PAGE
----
Sunday, November 06, 2005

On the vino beat

Yesterday evening I attended SensofWine, a showcase of Italy's vinicultura held here in Rome. Wines from around the boot were opened for sampling and every major variety was represented. I registered at the desk as a journalist and went around the showrooms tasting, asking questions, scribbling a few words on the back of the program, informing everybody I was a journalist, scribbling some more, and tasting a bit more.

In a completely unscientific and unobjective move, I stuck with Central Italy: the wines spanning from Abruzzo to Tuscany. I am intrigued by the idea of the latest wines from Basilicata, but not when there are DOCG Tuscans downstairs. I had the rare opportunity to conduct a little taste test, pitting a Brunello di Montalcino (Tuscany's best red) against a Sagrantino di Montefalco (Umbria's best). My humble opinion? The Sagrantino. Further afield, I sampled an overpriced and uninspiring Syrah-Merlot mix, Ippolito from Vinci. (I bought a bottle of this wine for 20 euros a year ago around Xmas, and it was vinegar. Because I like the name, I thought I'd try it again. It was much better the second time around, but not worth 20 euros. Sorry, Leonardo.)

I then headed off for Le Marche to nose around. The Moncaro table was popular. They have a fabulous Rosso Conero Riserva. I had read recently that the Rosso Conero will be Le Marche's first DOCG red, maybe as soon as next year. When I asked the Moncaro rep, he just shrugged and waved his hands. "Non lo sappiamo", was all he could say. Guess not in '06. I then headed over, at the suggestion of one of the Marchigiani staffers, to AnticoTerrenOttavi, a vintner from San Severino Marche that I'd never heard of. They specialise in a grape called the Vernaccia Nera, which makes for a disinctly, deep, flavorful reds. I sampled the Pianetta di Cagnore. It was very good, and very different from any other wine from the region. In fact, it tasted a bit New World to me. But that's because the grape is bursting with flavor, not because the barrel was peppered with spices as they sometimes do in other hemispheres. This vintner also has a chilled vino dolce called Lisa di Cagnore. It was a bit too sweet and sassy (no doubt like her namesake) for my liking, but I could see it being popular with the ladies. The color is "cupreous pink", the brochure reads.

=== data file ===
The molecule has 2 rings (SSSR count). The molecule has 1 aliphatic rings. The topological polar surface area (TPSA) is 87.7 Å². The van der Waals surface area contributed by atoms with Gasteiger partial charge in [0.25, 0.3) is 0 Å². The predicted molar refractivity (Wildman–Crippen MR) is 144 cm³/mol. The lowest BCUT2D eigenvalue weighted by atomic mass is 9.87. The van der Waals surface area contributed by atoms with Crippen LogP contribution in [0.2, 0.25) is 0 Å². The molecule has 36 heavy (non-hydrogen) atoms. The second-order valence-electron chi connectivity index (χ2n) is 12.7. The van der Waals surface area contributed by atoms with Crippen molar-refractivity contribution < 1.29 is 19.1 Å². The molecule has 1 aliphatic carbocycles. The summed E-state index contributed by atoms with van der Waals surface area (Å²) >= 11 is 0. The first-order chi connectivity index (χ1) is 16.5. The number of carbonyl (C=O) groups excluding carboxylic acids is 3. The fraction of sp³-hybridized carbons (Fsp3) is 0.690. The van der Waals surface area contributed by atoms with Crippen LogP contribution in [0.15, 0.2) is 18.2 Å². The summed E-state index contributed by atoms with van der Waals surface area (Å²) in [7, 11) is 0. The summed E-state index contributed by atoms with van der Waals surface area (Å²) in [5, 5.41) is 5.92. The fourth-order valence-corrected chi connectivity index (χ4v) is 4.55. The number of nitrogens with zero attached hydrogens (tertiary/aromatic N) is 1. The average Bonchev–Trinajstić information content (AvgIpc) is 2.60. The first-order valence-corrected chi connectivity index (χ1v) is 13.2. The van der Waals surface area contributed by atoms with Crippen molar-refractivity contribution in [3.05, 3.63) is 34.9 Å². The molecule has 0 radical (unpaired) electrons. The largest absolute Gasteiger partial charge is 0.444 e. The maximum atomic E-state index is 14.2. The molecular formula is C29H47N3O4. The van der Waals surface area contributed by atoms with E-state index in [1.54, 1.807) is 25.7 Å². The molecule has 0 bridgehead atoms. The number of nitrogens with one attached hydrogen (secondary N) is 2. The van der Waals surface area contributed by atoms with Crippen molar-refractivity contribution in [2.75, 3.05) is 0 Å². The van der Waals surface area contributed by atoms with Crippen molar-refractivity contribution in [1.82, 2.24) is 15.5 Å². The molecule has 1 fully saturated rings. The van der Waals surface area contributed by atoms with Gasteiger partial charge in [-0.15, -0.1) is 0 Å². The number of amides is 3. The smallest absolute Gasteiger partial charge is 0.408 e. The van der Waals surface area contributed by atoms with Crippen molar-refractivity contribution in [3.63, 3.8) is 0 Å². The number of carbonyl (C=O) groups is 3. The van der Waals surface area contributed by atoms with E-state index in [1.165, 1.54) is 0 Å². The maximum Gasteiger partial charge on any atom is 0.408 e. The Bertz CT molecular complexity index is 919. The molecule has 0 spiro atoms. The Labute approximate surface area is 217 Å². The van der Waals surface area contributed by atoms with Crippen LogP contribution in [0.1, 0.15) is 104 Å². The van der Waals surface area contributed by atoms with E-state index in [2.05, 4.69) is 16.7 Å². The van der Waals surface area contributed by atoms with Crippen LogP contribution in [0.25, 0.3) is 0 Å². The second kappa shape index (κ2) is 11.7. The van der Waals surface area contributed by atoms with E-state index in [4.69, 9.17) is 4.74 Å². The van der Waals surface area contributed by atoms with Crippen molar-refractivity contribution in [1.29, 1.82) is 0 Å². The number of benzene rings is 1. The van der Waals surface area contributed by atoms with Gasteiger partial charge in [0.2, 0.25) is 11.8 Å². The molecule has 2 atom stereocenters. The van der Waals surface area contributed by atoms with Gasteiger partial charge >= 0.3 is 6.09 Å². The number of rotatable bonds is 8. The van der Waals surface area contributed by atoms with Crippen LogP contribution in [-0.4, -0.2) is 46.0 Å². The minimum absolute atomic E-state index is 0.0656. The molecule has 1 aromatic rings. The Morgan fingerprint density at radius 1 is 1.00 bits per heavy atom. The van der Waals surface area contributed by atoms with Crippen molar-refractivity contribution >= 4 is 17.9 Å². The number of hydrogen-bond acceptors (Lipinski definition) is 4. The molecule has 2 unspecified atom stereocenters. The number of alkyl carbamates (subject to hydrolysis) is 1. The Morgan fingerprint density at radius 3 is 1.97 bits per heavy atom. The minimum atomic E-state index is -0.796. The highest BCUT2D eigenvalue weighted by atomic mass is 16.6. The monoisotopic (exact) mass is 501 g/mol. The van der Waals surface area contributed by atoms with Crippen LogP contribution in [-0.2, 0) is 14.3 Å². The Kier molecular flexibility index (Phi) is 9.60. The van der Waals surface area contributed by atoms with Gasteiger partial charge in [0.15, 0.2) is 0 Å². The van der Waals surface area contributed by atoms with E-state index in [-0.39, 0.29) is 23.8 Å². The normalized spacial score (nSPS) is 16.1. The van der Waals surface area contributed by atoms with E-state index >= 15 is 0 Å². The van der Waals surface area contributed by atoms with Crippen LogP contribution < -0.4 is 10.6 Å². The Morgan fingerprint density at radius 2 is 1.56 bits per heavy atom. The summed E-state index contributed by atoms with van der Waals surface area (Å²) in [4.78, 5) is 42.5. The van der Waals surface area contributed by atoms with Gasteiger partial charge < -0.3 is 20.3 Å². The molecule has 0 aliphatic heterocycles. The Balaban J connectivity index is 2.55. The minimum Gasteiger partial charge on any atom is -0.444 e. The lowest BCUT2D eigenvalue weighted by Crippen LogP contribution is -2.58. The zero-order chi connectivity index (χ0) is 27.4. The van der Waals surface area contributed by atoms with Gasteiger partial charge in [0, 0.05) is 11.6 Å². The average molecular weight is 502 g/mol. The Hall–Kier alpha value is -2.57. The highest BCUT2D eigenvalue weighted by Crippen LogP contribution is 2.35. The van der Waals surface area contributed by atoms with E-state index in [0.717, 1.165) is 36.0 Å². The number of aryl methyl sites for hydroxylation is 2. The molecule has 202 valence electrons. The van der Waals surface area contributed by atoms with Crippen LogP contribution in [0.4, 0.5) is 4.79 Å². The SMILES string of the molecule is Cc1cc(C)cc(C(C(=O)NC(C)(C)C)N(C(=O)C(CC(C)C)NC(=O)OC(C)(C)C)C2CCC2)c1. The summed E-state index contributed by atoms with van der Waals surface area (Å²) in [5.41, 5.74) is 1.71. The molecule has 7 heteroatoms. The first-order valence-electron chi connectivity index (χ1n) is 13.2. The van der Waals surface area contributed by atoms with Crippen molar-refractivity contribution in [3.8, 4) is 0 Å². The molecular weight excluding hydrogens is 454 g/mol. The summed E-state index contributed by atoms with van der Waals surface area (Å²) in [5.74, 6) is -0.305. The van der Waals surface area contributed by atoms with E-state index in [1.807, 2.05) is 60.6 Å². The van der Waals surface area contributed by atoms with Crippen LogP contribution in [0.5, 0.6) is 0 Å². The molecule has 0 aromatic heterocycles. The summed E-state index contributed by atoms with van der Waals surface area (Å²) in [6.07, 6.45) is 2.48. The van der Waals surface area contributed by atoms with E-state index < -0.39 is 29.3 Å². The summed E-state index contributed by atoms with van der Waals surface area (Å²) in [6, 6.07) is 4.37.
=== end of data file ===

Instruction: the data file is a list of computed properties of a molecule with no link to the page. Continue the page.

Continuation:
I ended my little giro dei vini with the odd little Marchigiani grape, il Pecorino. I met Simone Capecci, who runs Poderi Capecci, one of the vineyards that specializes in this fine white wine. He told me the the grape can be found in the valleys between the Adriatic and Ascoli Piceno and in sporadic zones south in Abruzzo. The origin of the grape, he says, is the hilltop village of Arquata del Tronto on the slopes of the Appennini. He tells me they have just begun exporting the pecorino to the United States, mainly the NYC area. He invited me to his vineyard in late November. I will have a full story then.

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